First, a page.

The second game ended in a draw - and Wei Yi again missed his chances.

Wei Yi-Anand, Game 2

 

With draws in games three and four Anand secured the match and could enjoy his ninth victory in Leon.

All games

 

 

Photos: Tournament page...



André Schulz started working for ChessBase in 1991 and is an editor of ChessBase News.
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ulyssesganesh ulyssesganesh 6/16/2016 03:41
what about the third photo featuring a cheerful vishy tmmmmmmmmm!!!!
philosopher55 philosopher55 6/14/2016 08:43
In Anand's lucky 2nd game, the comment is mistaken and TMMM is not quite right either.
After 31... Rd1? 32. Rxd1 Nxd1 33. Bf6 threatens to trap the N, so 33... a4 is an attempt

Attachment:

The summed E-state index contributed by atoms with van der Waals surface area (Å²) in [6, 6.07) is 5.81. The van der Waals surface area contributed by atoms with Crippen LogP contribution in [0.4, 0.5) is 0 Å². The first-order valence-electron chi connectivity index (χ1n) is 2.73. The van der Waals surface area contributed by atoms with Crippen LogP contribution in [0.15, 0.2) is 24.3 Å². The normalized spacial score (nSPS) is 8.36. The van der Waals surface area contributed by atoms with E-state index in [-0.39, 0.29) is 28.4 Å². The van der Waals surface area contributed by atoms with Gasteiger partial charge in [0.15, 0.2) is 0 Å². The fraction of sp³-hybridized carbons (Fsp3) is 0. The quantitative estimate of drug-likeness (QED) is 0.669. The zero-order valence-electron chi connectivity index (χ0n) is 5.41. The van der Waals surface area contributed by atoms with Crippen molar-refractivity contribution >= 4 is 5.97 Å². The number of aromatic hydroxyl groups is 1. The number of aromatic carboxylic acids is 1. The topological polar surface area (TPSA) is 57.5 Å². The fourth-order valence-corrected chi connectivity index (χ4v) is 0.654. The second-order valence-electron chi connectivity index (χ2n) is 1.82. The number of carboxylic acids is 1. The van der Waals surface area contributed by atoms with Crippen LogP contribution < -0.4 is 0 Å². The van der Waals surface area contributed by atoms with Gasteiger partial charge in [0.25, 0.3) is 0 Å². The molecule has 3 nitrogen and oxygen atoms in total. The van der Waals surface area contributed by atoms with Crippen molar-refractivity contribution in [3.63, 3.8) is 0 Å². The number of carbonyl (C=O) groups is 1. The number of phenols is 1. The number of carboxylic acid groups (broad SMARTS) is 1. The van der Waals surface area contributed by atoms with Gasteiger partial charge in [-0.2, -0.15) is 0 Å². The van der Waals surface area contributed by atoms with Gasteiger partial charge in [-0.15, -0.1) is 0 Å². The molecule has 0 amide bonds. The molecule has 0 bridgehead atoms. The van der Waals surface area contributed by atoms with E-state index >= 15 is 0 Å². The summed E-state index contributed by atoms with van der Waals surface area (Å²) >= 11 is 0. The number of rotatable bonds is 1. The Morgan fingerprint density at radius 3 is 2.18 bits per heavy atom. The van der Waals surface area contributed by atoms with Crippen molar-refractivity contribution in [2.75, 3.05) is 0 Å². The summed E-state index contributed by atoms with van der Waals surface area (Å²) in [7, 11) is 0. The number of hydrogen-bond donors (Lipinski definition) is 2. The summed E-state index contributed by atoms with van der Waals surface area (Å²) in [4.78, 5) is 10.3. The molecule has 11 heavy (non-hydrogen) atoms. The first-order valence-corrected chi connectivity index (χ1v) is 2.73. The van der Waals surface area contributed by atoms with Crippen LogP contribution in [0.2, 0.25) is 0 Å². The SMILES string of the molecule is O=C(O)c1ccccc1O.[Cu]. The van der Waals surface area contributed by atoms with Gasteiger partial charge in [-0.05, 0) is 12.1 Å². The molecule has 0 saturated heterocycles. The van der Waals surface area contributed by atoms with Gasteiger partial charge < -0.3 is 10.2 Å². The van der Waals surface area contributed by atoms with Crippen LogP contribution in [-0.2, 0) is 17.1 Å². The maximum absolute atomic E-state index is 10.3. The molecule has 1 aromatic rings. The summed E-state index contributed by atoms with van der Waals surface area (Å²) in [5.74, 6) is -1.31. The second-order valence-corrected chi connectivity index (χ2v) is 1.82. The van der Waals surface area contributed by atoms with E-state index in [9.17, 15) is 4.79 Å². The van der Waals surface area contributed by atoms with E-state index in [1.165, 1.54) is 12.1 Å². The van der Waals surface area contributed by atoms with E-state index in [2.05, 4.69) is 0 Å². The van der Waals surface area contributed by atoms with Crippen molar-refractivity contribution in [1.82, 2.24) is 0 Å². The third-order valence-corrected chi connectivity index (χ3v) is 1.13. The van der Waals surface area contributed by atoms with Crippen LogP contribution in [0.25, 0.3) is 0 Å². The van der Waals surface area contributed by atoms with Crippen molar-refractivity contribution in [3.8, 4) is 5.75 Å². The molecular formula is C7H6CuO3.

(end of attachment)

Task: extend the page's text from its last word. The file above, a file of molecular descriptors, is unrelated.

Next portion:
to let N escape. Yet after 34. a3 it's still not quite over yet: 34... b4! 35. ab Kf8! N is saved
(Kf1 a3 Ke1 Nb2), K catches the b pawn, and black a pawn will be ultimately exchanged for
white b pawn so the 4 vs 3 pawns endgame can be won for White but it is still a long fight.
digupagal digupagal 6/14/2016 05:52
chess is a personal sport, Anand makes living by playing chess.

Why would you guys want Anand to retire and lose his earnings. He is not playing to please you guys.

Its none of your business TMMM. You are no one(not credible enough).
karavamudan karavamudan 6/14/2016 04:09
Inane comments on a photo, on the usage of FORTUNE - not worth a damn in the larger scheme of things

Only disappointing thing is Anand losing more games now to lesser ranked opponents

firecebadger firecebadger 6/14/2016 02:00
Why is Shirov not playing, he lives in Spain part of the year
abdekker abdekker 6/14/2016 01:49
The photo was probably just an unfortunate choice. Anand remains a great ambassador for the game.